Forest restoration projects could create billions in new revenue
The economic benefits of restoring degraded or deforested land are an estimated $84 billion, roughly the entire gross domestic product of Sri Lanka in 2015.
Nearly 5 billion acres of degraded and deforested land awaits restoration worldwide. As the economy surrounding landscape restoration, the New Restoration Economy, continues to develop, prospective investors are intrigued by the financial returns restoration projects can deliver.
Investing in landscape restoration may seem different from buying a bond or trading stocks online, but the fundamental structure is the same. Restoration projects, like conventional investments, also generate both income and capital gains.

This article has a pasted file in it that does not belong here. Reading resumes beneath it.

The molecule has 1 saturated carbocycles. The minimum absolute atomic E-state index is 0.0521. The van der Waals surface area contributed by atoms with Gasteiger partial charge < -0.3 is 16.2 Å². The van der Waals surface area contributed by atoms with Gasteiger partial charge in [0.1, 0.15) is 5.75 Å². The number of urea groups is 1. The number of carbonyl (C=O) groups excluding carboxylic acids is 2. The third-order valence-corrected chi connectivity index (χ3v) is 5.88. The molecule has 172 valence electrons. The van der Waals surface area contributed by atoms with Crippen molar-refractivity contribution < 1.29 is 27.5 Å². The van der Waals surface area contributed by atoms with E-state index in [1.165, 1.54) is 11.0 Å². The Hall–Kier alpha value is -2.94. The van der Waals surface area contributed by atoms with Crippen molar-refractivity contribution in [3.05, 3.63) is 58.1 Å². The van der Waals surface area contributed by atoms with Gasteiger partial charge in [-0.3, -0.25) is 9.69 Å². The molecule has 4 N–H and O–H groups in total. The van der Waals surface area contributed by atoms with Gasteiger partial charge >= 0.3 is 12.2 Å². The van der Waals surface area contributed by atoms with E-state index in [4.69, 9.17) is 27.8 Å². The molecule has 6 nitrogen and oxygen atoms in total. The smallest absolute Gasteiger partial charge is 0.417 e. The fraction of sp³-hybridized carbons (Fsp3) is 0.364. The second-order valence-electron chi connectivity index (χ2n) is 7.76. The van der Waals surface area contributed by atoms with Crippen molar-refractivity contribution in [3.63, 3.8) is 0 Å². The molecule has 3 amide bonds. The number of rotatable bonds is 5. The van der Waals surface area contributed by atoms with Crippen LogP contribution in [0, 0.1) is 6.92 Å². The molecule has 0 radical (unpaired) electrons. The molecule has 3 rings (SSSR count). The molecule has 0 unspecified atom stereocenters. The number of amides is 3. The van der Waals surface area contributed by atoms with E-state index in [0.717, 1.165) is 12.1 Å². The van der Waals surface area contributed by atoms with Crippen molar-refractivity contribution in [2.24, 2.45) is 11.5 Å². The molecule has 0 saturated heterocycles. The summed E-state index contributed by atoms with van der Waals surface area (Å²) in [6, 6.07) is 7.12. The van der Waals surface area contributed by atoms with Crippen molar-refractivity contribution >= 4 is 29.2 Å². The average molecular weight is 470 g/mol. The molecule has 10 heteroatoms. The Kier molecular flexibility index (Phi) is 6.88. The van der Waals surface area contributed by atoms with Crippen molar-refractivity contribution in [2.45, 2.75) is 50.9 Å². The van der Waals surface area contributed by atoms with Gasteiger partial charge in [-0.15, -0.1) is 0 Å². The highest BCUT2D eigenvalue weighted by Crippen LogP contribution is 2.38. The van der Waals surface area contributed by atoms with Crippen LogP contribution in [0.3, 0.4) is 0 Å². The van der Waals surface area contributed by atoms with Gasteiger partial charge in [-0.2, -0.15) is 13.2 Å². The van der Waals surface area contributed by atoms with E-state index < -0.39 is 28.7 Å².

Income refers to recurring payments received following an investment. Investments in restoration, such as planting bamboo along gullies or agroforestry systems on degraded land, can deliver income in a variety of ways, including from the periodic sales of sustainable wood fibers or annual revenues from ecotourism.
For example, a study of an Indonesian forest restoration concession sought to quantify its economic benefits for local households. Depending on the ethnic group and their associated reliance on forests, the study found that households earned between $455-663 per year through the sale of multiple forest products, including rubber, honey and rattan.
If we only consider income from restoration projects through sales of goods and services such as bamboo or carbon credits, we risk overlooking the returns from capital gains because of improved land quality. As restoration emerges as a promising opportunity for investment, it is important to consider both types of returns to realize the true financial potential of restoring land.
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